A group of Mennonite leaders representing those who did not want to integrate with their surrounding communities began to look for a new place to live. These leaders were pleased with the reception they received in Mexico. They were able to negotiate a special immigration agreement with Mexican president Álvaro Obregón (1920–1924) that accommodated their needs by granting them exception to multiple Mexican laws. The agreement stated:
1.You [the Mennonites] will not be forced to accept military service.
2.In no case will you be compelled to swear oaths.
3.You will be completely free to exercise your religious principles and to observe the regulations of your church, without being in any manner molested or restricted in any way.
4.You are fully authorized to establish your own schools, with your own teachers, without any hindrance from the government. Concerning this point, our laws are exceedingly liberal.
5.You may dispose of your property in any way you desire. The government will raise no objections to the establishment among the members of your sect of any economic system which they may voluntarily want to adopt.7
These stipulations allowed the Mennonites to continue educating their children in their own schools and to avoid mandatory military service, both of which were important to them.
The agreement was signed by a president who was trying to reestablish stability and authority immediately following the somewhat dubious resolution of armed conflict by a government that had just passed a constitution guaranteeing free public education and land for all. The Mexican president was willing to sign such a generous agreement in part because he needed to populate the politically unstable region with loyal subjects who would contribute to its economy through agricultural production. The government wanted to use the Mennonite example to show that Mexico was a place where foreigners and their investments were safe.8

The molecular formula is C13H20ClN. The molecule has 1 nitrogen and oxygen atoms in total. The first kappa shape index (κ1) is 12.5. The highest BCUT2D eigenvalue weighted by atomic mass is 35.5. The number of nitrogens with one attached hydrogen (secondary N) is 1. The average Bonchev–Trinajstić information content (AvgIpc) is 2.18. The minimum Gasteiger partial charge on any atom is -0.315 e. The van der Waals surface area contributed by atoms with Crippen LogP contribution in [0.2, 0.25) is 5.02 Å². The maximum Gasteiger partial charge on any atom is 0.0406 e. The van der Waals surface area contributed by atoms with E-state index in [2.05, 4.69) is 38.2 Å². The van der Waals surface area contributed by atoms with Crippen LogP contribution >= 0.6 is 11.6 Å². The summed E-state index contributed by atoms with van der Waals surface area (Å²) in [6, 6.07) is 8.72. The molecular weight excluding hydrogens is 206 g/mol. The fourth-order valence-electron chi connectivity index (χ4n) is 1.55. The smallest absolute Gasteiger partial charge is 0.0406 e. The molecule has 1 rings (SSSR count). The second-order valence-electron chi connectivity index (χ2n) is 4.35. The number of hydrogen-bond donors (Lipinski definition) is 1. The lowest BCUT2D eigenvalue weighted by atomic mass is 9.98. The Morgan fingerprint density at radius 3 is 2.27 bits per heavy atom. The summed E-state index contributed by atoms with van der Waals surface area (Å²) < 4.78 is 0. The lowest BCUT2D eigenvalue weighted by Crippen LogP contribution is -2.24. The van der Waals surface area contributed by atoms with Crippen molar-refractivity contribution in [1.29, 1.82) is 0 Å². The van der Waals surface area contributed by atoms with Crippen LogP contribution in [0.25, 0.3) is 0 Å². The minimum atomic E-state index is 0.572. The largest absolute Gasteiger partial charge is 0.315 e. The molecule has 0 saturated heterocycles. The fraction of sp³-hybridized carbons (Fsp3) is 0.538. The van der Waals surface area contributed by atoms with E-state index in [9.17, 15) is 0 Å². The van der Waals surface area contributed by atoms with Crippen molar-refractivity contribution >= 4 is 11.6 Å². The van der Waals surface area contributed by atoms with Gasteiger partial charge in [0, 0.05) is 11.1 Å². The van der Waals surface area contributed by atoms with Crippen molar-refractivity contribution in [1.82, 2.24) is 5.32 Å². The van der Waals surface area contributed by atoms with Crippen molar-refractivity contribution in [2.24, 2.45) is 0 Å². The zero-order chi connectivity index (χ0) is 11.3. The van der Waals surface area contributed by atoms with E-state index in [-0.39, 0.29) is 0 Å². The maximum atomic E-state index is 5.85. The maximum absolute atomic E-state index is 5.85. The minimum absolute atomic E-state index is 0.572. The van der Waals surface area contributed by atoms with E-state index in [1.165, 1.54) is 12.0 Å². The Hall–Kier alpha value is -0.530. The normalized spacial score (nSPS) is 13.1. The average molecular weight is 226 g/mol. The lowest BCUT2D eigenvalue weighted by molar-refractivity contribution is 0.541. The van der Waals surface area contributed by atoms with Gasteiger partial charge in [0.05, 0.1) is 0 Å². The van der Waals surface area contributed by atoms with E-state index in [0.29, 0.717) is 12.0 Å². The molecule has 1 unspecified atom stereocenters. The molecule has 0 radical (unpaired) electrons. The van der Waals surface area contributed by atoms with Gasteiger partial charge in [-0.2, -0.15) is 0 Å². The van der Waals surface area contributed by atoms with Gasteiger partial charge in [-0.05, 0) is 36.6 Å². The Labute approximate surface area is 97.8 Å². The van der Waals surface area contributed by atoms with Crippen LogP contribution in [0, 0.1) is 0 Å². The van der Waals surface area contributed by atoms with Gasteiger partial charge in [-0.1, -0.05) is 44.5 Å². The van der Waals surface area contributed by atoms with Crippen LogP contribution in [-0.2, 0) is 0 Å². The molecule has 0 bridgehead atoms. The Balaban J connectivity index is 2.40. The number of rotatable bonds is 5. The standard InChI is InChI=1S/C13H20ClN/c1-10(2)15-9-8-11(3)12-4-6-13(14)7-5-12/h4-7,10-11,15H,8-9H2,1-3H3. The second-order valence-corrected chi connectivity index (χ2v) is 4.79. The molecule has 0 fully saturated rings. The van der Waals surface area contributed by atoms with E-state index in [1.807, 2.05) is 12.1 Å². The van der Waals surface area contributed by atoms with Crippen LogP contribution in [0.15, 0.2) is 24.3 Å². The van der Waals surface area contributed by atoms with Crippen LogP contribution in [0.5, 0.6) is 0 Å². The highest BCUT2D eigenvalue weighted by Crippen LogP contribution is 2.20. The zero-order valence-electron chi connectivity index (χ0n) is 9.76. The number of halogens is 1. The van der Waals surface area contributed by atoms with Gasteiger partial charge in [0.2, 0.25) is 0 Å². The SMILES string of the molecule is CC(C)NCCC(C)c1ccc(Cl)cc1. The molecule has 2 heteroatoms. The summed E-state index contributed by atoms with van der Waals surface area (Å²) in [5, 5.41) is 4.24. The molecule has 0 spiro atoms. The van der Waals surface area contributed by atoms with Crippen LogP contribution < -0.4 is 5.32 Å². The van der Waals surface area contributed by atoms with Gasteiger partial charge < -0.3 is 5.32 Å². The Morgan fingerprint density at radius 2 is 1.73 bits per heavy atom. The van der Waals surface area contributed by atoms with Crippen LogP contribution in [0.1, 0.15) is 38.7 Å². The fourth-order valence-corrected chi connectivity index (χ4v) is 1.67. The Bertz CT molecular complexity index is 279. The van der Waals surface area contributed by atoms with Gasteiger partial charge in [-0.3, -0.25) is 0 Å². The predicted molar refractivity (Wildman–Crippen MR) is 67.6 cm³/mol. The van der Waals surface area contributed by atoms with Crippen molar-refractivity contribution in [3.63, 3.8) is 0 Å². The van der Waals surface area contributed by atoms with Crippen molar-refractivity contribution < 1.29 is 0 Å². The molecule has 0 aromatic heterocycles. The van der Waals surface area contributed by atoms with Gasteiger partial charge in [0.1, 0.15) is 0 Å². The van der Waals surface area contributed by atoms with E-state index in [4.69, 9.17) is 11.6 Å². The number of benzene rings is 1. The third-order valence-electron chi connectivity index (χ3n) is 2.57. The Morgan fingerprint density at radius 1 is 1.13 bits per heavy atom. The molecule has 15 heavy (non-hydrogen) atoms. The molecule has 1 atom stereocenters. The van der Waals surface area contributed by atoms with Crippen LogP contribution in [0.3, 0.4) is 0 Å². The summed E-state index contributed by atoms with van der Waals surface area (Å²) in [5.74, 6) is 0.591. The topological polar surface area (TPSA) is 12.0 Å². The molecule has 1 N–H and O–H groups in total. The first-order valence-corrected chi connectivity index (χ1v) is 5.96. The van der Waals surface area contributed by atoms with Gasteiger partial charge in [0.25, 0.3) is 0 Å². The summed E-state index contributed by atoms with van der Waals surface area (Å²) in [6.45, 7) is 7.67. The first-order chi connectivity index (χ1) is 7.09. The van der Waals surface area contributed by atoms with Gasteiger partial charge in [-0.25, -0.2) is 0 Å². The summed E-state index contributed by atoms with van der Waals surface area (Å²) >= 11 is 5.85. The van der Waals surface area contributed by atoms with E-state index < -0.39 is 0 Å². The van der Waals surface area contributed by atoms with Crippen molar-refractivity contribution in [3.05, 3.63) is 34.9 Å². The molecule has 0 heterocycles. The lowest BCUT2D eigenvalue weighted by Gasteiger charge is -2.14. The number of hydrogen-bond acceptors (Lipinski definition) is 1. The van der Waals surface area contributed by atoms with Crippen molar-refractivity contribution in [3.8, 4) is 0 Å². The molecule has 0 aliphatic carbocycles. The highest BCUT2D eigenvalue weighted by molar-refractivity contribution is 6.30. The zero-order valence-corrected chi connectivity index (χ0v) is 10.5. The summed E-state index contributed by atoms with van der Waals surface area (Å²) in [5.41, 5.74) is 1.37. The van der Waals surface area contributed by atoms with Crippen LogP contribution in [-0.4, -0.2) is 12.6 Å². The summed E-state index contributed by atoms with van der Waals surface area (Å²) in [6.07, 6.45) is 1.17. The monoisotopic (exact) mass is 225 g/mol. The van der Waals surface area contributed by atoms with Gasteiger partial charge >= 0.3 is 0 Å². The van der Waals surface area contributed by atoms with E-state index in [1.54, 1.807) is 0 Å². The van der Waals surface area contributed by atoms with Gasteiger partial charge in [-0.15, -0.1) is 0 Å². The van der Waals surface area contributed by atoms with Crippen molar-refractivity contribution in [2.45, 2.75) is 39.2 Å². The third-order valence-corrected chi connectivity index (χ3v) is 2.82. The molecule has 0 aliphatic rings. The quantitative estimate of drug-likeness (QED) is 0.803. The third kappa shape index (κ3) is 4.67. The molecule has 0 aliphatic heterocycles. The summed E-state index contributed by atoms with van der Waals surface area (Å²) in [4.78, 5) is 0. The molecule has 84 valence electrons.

Chihuahua, one of two states where Mennonites entered into land-lease agreements, borders the United States, making it vulnerable to American interests. By 1920, when the Mennonite leaders were engaging in negotiations with the Mexican president, revolutionary fighting and an influenza epidemic had decimated the area’s population, making it especially vulnerable. The state’s agricultural production had fallen by three-fourths and the number of cattle by 90 percent.9 The government wanted to rebuild Chihuahua’s economy as a way to reduce the chances of future US incursions.10
The way President Obregón concluded the agreement confirms this impression: “It is the most ardent desire of this government to provide favorable conditions to colonists such as Mennonites who love order, lead moral lives, and are industrious. Therefore, we would deem it a pleasure if this answer would satisfy you. The aforementioned privileges being guaranteed by our laws, we hope that you will take advantage of them positively and permanently.”11 These Mennonite immigrants, in his view, would bring order to Mexico because of their Canadian ways and, because of the exceptions granted to them, would be able to contribute to the economy with their farms, ensuring that post-Revolutionary Mexico would prosper.